• Bobby Peru - Sunday, February 20, 2005 - link

    I wonder if AnandTech or someone who bought this card recently could comment on this review from pricegrabber...

    "I purchased this card after reading many many reviews of the GF 6600GT series of cards, especially the XFX version of this card. Needless to say I am quite disappointed with what I received.

    XFX has changed their production process for their 6600GT series of cards. No longer will you get 1.6ns memory, they are now including 2.0ns. Which by itself it not necessarily bad, but every review currently out there was done with the 1.6ns memory. You will not be able to get the same results that the reviewers have gotten in the past.

    The worst part of the changes XFX made with this card was the heat sink and cooler. The cooler they are now shipping on the card is a small underpowered piece of crap, not the nVidia standard 6600GT cooler.

    I removed the cooler, cleaner all surfaces with 100% Isopropyl Alcohol then re-installed it with Artic Silver 5. The result: the GPU runs at 55c even at IDLE with no overclocking. Under full load it hits 80c+. This cooler sucks.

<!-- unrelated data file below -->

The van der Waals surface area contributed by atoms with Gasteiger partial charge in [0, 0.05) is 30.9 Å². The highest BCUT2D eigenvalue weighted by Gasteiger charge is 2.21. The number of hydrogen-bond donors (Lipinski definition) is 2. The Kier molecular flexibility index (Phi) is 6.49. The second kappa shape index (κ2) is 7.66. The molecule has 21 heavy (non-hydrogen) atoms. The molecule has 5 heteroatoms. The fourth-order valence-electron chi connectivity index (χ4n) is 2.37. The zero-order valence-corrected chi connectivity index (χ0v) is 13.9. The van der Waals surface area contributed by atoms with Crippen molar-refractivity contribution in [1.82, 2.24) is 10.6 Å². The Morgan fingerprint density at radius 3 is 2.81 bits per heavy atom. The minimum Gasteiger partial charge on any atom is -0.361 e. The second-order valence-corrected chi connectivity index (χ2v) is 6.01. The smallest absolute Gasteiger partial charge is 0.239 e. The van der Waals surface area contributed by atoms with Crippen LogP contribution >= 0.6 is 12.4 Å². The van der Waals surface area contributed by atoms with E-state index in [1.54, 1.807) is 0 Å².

I can’t play Half-Life without choppiness as the card is throttling down because of excess heat. In 3DMark 2003, this card gets a lower score than my FX5950. Again because of heat related throttling.

    If you buy this card plan on buying a third party cooler as well. Or make sure you get an older version of the card that has the standard nVidia heat sink and fan. That way you can get the 2.0ns memory as well.
  • glennpratt - Sunday, February 20, 2005 - link

    AGP != PCI-E Reply
  • bigpow - Sunday, February 20, 2005 - link

    Wait a sec.

    [quote]XFX dominates the 6600GT AGP landscape, and without a doubt, the card [RTPE: PVT43AND] remains our AGP mid-range pick.

    I thought AT recommended Leadtek 6600GT PCI-E on a previous comparison test?

    Which one is it? XFX or Leadtek?
  • ShizNet - Sunday, February 20, 2005 - link

    AGAIN - all details are behind us (quality/image/expandability)

    what is reason to purchase $400+ vidCard? one reason - to play GAMES (pc) - you don't need this beast for e-mail
    OR you can buy xCube/gStatioin/pBox (any puns are welcome) - pay same ~$50 for same game
    AND get same pleasures out of building/shooting/conquering

    going back to the start:
    does all this HardWare advances are OVERRATED? - because they won't last for a year

    i won't even touch HERE what you can do w/ lil mod to those xStations/pBoxes
    and i am NOT a fan of M$ or Sony, just a fan of story: 'little train that could'
  • semo - Sunday, February 20, 2005 - link

    doom 3 is not playable on p4 1.8 with a radeon 7500